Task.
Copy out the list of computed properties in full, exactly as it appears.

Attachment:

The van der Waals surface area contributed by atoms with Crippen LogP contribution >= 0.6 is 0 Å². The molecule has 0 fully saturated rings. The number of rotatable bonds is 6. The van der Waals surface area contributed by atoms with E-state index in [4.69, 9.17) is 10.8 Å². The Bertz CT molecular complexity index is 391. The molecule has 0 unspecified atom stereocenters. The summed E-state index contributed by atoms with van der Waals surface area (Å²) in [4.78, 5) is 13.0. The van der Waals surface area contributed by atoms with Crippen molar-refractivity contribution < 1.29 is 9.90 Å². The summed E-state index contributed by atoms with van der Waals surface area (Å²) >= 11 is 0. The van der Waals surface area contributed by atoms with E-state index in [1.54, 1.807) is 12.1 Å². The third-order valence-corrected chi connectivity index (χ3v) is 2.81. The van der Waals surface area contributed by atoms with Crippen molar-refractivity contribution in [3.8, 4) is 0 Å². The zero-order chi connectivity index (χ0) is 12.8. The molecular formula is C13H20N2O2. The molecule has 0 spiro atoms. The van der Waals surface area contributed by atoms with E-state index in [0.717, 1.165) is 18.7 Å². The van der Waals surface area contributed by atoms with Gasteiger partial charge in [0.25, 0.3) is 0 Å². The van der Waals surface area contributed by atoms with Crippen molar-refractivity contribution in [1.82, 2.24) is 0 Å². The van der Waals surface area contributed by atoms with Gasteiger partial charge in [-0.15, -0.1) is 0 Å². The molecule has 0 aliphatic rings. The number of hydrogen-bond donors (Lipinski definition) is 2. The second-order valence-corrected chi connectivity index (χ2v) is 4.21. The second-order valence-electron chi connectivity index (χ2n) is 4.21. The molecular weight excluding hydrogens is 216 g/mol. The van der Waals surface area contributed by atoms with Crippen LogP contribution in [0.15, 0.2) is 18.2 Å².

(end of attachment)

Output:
The van der Waals surface area contributed by atoms with Crippen LogP contribution >= 0.6 is 0 Å². The molecule has 0 fully saturated rings. The number of rotatable bonds is 6. The van der Waals surface area contributed by atoms with E-state index in [4.69, 9.17) is 10.8 Å². The Bertz CT molecular complexity index is 391. The molecule has 0 unspecified atom stereocenters. The summed E-state index contributed by atoms with van der Waals surface area (Å²) in [4.78, 5) is 13.0. The van der Waals surface area contributed by atoms with Crippen molar-refractivity contribution < 1.29 is 9.90 Å². The summed E-state index contributed by atoms with van der Waals surface area (Å²) >= 11 is 0. The van der Waals surface area contributed by atoms with E-state index in [1.54, 1.807) is 12.1 Å². The third-order valence-corrected chi connectivity index (χ3v) is 2.81. The van der Waals surface area contributed by atoms with Crippen molar-refractivity contribution in [3.8, 4) is 0 Å². The zero-order chi connectivity index (χ0) is 12.8. The molecular formula is C13H20N2O2. The molecule has 0 spiro atoms. The van der Waals surface area contributed by atoms with E-state index in [0.717, 1.165) is 18.7 Å². The van der Waals surface area contributed by atoms with Gasteiger partial charge in [0.25, 0.3) is 0 Å². The van der Waals surface area contributed by atoms with Crippen molar-refractivity contribution in [1.82, 2.24) is 0 Å². The van der Waals surface area contributed by atoms with Gasteiger partial charge in [-0.15, -0.1) is 0 Å². The molecule has 0 aliphatic rings. The number of hydrogen-bond donors (Lipinski definition) is 2. The second-order valence-corrected chi connectivity index (χ2v) is 4.21. The second-order valence-electron chi connectivity index (χ2n) is 4.21. The molecular weight excluding hydrogens is 216 g/mol. The van der Waals surface area contributed by atoms with Crippen LogP contribution in [0.15, 0.2) is 18.2 Å².